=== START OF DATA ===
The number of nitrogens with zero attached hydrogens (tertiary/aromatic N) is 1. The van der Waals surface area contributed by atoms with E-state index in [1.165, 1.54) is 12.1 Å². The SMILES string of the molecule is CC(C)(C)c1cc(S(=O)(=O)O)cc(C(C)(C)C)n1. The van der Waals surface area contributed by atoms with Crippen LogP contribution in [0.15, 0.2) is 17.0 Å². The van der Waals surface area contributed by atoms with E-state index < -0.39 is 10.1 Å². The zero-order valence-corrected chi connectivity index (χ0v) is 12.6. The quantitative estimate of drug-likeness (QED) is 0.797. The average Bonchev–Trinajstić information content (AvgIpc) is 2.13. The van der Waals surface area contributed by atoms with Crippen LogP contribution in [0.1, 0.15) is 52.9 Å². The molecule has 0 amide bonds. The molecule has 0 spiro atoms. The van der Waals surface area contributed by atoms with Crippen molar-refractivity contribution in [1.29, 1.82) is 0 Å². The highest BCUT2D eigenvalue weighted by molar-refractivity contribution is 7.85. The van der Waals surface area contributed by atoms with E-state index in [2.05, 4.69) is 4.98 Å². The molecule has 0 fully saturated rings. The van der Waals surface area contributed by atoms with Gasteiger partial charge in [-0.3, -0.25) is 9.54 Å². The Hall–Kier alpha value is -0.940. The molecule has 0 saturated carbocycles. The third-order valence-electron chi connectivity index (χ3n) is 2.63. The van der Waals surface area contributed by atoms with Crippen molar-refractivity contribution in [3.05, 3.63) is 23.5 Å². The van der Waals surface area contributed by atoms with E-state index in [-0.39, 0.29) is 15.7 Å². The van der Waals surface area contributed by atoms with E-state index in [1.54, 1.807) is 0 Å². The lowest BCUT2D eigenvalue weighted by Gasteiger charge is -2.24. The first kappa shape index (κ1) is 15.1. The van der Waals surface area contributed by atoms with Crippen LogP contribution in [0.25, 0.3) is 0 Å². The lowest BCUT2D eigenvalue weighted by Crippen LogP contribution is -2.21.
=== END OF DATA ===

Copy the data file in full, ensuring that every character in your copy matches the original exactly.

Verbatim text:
The number of nitrogens with zero attached hydrogens (tertiary/aromatic N) is 1. The van der Waals surface area contributed by atoms with E-state index in [1.165, 1.54) is 12.1 Å². The SMILES string of the molecule is CC(C)(C)c1cc(S(=O)(=O)O)cc(C(C)(C)C)n1. The van der Waals surface area contributed by atoms with Crippen LogP contribution in [0.15, 0.2) is 17.0 Å². The van der Waals surface area contributed by atoms with E-state index < -0.39 is 10.1 Å². The zero-order valence-corrected chi connectivity index (χ0v) is 12.6. The quantitative estimate of drug-likeness (QED) is 0.797. The average Bonchev–Trinajstić information content (AvgIpc) is 2.13. The van der Waals surface area contributed by atoms with Crippen LogP contribution in [0.1, 0.15) is 52.9 Å². The molecule has 0 amide bonds. The molecule has 0 spiro atoms. The van der Waals surface area contributed by atoms with Crippen molar-refractivity contribution in [1.29, 1.82) is 0 Å². The highest BCUT2D eigenvalue weighted by molar-refractivity contribution is 7.85. The van der Waals surface area contributed by atoms with E-state index in [2.05, 4.69) is 4.98 Å². The molecule has 0 fully saturated rings. The van der Waals surface area contributed by atoms with Gasteiger partial charge in [-0.3, -0.25) is 9.54 Å². The Hall–Kier alpha value is -0.940. The molecule has 0 saturated carbocycles. The third-order valence-electron chi connectivity index (χ3n) is 2.63. The van der Waals surface area contributed by atoms with Crippen molar-refractivity contribution in [3.05, 3.63) is 23.5 Å². The van der Waals surface area contributed by atoms with E-state index in [-0.39, 0.29) is 15.7 Å². The van der Waals surface area contributed by atoms with E-state index in [1.54, 1.807) is 0 Å². The lowest BCUT2D eigenvalue weighted by Gasteiger charge is -2.24. The first kappa shape index (κ1) is 15.1. The van der Waals surface area contributed by atoms with Crippen LogP contribution in [0.25, 0.3) is 0 Å². The lowest BCUT2D eigenvalue weighted by Crippen LogP contribution is -2.21.